“America’s smallest small business”

BMI head Michael O’Neill was on the panel. His testimony advocated modernizing the consent decree governing his organization by enabling publishers to withdraw their consent to bulk licenses, and by giving BMI broader power to license parallel rights (e.g. lyrics or synchronization with video).

lee millerLee Miller, president of Nashville Songwriters Association International, linked his testimony to personal experience as a music creator, with a folksy style that clearly appealed to the congressional committee members. “I grew up on a small tobacco farm in Jessamine County, Kentucky,” Miller’s statement began. “I started playing piano by ear when I was 11. By age 15 I was writing bad songs and playing them with my even worse band.”

Miller launched a personal attack on standardized licensing governed by the Consent Decrees: ” The current system is unjust and must be changed. Rules established in 1909, largely to prevent one player piano roll company from becoming a monopoly, require me to grant a compulsory license paying 9.1 cents for the sale of a song, which I split with my co-writers and our music publishers, regardless of what the marketplace might say my song is worth. That’s not much of a pay raise from the original two cents paid in 1909.”

“I am America’s smallest small business,” Miller said at one point. “I sit down and make stuff up.”

It’s all about information

jim griffinPanelist Jim Griffin, Managing Director of OneHouse, represented himself as the only “technologist” in the room, and he avoided any stance on royalty rates or changes to current law in his testimony. Griffin was there to advocate for the creation of a comprehensive global music registry as a precursor of any licensing change.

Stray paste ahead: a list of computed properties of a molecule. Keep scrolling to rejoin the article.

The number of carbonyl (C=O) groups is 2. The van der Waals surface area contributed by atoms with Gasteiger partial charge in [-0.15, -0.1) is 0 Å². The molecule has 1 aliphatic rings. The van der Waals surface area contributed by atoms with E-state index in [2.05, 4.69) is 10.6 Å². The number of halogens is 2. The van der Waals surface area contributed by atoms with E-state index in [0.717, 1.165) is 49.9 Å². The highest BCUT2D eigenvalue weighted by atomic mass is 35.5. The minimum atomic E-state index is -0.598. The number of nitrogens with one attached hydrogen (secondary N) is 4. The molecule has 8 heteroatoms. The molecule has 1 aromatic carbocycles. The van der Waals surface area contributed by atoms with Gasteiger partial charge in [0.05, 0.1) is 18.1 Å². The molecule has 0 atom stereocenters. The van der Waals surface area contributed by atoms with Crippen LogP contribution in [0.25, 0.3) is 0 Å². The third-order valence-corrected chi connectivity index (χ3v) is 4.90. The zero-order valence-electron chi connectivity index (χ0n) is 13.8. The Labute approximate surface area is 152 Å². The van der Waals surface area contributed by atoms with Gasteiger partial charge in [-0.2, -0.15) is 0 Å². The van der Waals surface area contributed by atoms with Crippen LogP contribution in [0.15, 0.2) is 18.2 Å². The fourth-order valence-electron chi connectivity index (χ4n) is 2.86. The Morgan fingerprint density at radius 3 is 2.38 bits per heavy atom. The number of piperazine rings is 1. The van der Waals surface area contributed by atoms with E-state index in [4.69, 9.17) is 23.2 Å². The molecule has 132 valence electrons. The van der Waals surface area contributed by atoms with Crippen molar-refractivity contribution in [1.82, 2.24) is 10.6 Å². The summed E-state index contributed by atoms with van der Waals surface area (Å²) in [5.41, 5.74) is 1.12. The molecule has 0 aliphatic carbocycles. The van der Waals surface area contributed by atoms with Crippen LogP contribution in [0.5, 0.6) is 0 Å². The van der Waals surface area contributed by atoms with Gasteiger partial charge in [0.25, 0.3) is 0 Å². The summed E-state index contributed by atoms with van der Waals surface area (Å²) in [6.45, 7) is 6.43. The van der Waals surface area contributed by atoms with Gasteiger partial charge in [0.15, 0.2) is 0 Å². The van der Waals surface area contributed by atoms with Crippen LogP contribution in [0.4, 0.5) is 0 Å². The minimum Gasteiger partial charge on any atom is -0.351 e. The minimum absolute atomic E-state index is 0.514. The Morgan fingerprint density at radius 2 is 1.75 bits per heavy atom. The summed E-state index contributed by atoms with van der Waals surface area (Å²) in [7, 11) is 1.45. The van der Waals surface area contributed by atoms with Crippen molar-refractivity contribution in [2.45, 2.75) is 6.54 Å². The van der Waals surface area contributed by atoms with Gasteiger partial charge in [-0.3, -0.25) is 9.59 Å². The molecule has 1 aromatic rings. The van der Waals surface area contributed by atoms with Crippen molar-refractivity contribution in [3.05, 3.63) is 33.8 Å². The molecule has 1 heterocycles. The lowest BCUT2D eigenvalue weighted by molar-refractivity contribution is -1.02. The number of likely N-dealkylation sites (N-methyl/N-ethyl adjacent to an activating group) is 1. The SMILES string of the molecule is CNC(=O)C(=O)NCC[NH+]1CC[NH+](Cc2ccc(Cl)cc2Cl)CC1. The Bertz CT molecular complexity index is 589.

Griffin spoke with RAIN after the hearing by phone, and remarked, “There’s really no market” without the registry, which ideally would identify all rights-holders for every piece of created and recorded music, each with a global identifier that Griffin compares to the VIN number of a car.

“By focusing on the technology piece of building a registry, I think that’s where we can make a great deal of difference,” Griffin told us. “By focusing there like a laser beam, I sought to deal with the predicate for licensing, which is information. You can’t get a license if you don’t know where to ask.”

Griffin told the House committee that such a registry database could be largely created in a year.

The year of change … maybe

It is well known that law does not move at the pace of technology or business. 2014 is a testing year for that principle.

The Judiciary Committee hearings represent one of three government actions currently in motion, related to how music is licensed — and by extension, how online music services model their businesses and face the future.

Department of Justice has launched a review process specifically of the Consent Decrees — that is where the arguments that yesterday’s hearing touched on will get their full, excruciatingly detailed expression.

At the same time, the Copyright Royalty Board has accepted written arguments in its process of rate-setting for the use of recordings, for the five-year royalty period of 2016-2020. The submission of arguments from broadcast and online radio companies is the start of a two-year, combative lead-up to the royalty period.

Yesterday, Rep. Zoe Lofgren of California seemed pleased with the proceeding. “This is one of the best panels we’ve had. Even if we don’t have the answers, we understand the questions,” she effused. That’s a start. But there’s a lot of law that could be changed and simplified. Every change brings disruption that hurts somebody. Time will tell whether inertia or momentum wins the arguments of 2014.

Brad Hill